Background: The association of low-density lipoprotein (LDL) particle composition with cardiovascular risk has not been explored before. The aim was to evaluate the relationship between baseline LDL particle size and composition (proportions of large, medium and small LDL particles over their sum expressed as small-LDL %, medium-LDL % and large-LDL %) and incident cardiovascular disease in a population-based study.
Methods: Direct measurement of LDL particles was performed using a two-dimensional NMR-technique (Liposcale®). LDL cholesterol was assessed using both standard photometrical methods and the Liposcale® technique in a representative sample of 1162 adult men and women from Spain.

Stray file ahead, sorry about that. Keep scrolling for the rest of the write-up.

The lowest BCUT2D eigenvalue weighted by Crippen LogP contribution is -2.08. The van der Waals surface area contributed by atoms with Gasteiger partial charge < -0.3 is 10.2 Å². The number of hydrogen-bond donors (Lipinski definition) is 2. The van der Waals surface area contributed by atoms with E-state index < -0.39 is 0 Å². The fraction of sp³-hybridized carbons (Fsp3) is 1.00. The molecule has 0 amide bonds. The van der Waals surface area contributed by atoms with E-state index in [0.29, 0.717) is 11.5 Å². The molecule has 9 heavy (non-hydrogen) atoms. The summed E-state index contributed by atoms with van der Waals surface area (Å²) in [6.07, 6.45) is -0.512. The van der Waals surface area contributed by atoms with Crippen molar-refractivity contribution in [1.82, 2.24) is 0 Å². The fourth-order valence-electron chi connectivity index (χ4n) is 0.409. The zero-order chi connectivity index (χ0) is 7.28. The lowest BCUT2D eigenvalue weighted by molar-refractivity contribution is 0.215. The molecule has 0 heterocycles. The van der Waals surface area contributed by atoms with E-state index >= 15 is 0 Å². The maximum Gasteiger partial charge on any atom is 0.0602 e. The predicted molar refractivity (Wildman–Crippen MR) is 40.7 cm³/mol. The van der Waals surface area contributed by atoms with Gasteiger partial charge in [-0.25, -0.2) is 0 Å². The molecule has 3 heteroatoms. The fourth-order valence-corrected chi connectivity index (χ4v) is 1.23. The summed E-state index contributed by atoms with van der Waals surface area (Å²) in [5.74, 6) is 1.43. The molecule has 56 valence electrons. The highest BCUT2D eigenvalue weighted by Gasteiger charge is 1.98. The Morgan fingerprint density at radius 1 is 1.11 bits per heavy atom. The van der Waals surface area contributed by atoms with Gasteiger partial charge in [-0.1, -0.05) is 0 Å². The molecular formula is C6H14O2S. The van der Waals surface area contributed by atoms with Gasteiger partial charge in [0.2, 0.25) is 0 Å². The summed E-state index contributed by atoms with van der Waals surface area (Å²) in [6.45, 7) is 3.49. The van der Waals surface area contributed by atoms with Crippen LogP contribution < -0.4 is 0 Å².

Results: The geometric mean of total LDL particle concentration in the study sample was 827.2 mg/dL (95% CI 814.7, 839.8). During a mean follow-up of 12.4 ± 3.3 years, a total of 159 events occurred. Medium LDL particles were positively associated with all cardiovascular disease, coronary heart disease (CHD) and stroke after adjustment for traditional risk factors and treatment. Regarding LDL particle composition, the multivariable adjusted hazard ratios for CHD for a 5% increase in medium and small LDL % by a corresponding decrease of large LDL % were 1.93 (1.55, 2.39) and 1.41 (1.14, 1.74), respectively.
Conclusions: Medium LDL particles were associated with incident cardiovascular disease. LDL particles showed the strongest association with cardiovascular events when the particle composition, rather than the total concentration, was investigated. A change in baseline composition of LDL particles from large to medium and small LDL particles was associated with an increased cardiovascular risk, especially for CHD.
Keywords: Cardiovascular disease; LDL particles; NMR metabolomics; Prospective study.
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